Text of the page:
Stem cells show promise against peripheral vision loss

April 21, 2015

Adult stem cells derived from bone marrow are showing promise as a treatment for peripheral vision loss associated with glaucoma.

Adult stem cells derived from bone marrow are showing promise as a treatment for peripheral vision loss associated with glaucoma, according to Steven Levy, MD. He is the president of MD Stem Cells and study director of the Stem Cell Ophthalmology Treatment Study (SCOTS).

“We have been observing improvements in a number of patients with different optic nerve and retinal diseases following stem cell treatment in the study,” Dr. Levy said in a statement. “We have been reporting periodically on patients and their progress, and we’re pleased with the early peripheral vision improvement seen in a recent glaucoma patient.”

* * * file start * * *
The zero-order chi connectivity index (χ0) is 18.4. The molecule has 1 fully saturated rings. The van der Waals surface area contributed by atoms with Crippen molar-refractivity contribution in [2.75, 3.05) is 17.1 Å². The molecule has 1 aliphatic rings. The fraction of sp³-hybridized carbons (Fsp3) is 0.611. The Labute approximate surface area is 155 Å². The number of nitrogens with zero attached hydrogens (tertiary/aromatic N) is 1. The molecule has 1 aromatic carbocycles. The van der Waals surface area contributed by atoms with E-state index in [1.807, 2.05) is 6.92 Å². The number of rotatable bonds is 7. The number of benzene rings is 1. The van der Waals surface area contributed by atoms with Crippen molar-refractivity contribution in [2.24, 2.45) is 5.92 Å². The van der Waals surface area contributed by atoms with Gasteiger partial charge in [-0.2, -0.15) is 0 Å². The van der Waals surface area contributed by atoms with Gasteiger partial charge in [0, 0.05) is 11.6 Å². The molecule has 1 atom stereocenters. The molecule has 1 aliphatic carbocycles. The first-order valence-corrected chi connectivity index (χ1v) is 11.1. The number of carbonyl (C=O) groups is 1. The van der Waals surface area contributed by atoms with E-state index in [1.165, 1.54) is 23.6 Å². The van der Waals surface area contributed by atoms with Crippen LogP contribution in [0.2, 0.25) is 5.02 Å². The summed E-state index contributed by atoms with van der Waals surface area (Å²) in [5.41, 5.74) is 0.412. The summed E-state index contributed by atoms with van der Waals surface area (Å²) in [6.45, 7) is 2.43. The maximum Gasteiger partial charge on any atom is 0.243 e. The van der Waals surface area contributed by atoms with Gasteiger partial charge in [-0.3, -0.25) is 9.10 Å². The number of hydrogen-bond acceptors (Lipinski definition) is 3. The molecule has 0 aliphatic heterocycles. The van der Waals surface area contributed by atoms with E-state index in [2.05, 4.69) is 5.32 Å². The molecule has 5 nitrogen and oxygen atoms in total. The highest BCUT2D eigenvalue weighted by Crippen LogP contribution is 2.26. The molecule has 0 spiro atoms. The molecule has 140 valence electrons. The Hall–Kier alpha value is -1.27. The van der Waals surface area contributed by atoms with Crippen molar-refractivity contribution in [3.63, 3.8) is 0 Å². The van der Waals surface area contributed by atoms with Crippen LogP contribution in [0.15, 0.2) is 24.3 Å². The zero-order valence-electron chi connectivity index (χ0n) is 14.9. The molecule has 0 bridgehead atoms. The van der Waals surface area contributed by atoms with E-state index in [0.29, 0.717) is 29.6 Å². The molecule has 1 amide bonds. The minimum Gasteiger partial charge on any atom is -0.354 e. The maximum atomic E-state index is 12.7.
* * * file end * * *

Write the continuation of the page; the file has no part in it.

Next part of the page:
The man, aged 64 years, had significant glaucoma damage and was legally blind due to his near total loss of peripheral vision; his central vision before treatment was 20/70 in both eyes. The man was enrolled in arm 2 of SCOTS, and in each eye he received three separate injections of adult stem cells from his own bone marrow. On a follow-up exam 10 weeks after treatment, his peripheral vision had improved from a mean deviation of –31.30 dB pre-treatment to –27.08 dB, about a 14% improvement. Similarly, peripheral vision in his left eye improved from a mean deviation of –31.17 dB to –28.83 dB.

“While modest, the early improvements are notable for their positive direction and relatively early onset,” Dr. Levy said. “Equally important, they were appreciated by the patient.”